LM
http://www.thecanadianencyclopedia.com/index.cfm?PgNm=TCE&Params=A1ARTA0007973

Judge allows Mirvish to purchase local theatres

Toronto, ON
The Canadian Press


David Mirvish's Ed Mirvish Enterprises can go ahead with the purchase of two downtown Toronto theatres (the Canon and Panasonic), an Ontario Superior Court judge ruled Tuesday.

Rival theatre impresario Aubrey Dan's Dancap Productions had sought an injunction to block the sale of the Canon and Panasonic theatres to Mirvish. Dan claimed the sale would violate his prior agreements with John Gore's New York-based Key Brand Entertainment, which bought the two theatres from Live Nation in January.

Dan claimed the sale constituted conspiracy, fraud, a breach of the Competition Act and would do irreparable harm. "Dancap has failed to meet the test for an interlocutory injunction," Justice Geoff Morawetz write in a decision released Tuesday.

Dancap's statement of claim said the sale violated a "binding term sheet agreement" signed last November.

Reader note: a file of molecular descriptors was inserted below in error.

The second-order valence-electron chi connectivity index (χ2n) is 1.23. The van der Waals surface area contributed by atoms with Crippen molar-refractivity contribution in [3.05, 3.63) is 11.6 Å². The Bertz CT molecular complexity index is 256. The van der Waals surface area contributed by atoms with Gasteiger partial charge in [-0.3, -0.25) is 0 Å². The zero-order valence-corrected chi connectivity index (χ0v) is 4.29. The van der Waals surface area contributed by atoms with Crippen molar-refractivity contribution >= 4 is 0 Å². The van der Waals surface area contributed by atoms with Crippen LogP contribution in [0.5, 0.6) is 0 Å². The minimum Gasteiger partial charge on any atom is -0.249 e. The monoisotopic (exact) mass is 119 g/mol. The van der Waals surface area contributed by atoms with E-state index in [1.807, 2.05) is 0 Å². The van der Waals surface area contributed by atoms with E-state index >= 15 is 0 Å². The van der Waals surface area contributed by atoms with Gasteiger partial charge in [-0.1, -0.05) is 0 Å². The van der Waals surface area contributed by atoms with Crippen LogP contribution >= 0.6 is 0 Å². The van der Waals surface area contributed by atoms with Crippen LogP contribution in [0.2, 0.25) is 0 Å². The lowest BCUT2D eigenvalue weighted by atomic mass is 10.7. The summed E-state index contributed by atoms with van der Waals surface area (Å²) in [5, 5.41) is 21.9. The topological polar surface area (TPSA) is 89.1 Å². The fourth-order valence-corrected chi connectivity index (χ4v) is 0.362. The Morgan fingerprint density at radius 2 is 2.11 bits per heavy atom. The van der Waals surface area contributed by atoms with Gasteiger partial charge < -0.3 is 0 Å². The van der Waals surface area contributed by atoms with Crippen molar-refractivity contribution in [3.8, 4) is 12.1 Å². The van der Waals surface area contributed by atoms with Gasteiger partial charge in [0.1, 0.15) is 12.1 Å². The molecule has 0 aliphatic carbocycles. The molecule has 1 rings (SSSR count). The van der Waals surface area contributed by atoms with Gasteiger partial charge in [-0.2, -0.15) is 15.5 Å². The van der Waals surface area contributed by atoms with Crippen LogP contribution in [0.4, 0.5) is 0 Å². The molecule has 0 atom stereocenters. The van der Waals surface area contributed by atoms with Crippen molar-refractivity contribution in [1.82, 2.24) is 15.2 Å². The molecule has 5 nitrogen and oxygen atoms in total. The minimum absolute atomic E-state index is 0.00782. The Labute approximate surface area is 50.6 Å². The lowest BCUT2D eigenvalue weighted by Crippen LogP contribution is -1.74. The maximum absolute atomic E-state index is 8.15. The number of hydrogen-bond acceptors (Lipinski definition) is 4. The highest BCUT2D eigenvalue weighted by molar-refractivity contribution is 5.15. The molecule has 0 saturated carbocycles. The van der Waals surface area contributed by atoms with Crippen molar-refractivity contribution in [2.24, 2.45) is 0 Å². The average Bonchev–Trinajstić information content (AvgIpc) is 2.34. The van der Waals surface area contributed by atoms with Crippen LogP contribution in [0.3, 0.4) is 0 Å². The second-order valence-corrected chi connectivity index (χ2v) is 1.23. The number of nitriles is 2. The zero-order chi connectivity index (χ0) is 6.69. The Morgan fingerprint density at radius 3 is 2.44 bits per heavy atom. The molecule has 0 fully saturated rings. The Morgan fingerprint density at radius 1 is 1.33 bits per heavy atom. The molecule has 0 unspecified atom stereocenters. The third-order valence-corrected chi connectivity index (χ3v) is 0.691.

"It seems to me that Dancap seeks to obtain the rights to control the sale of the theatres through this motion," Morawetz wrote. "It did not negotiate for this right in the term sheet."Mirvish said the decision was what he had been hoping for.

"Our position was validated by the judge and he seems to have accepted all of our arguments," Mirvish said. "He says that Key Brand has the right to sell and that we have a binding agreement to purchase."

Mirvish said he hopes Tuesday's decision is the end of the issue. "I'd like to spend my time in the theatres, not in the courts," he said.

In an email, Dan expressed disappointment at the ruling and said he will be reviewing legal options. "Dancap remains confident that it has a strong position on the merits of its legal claims," he said.

Monday, August 18, 2008

Stratford Festival announces its 2009 Lineup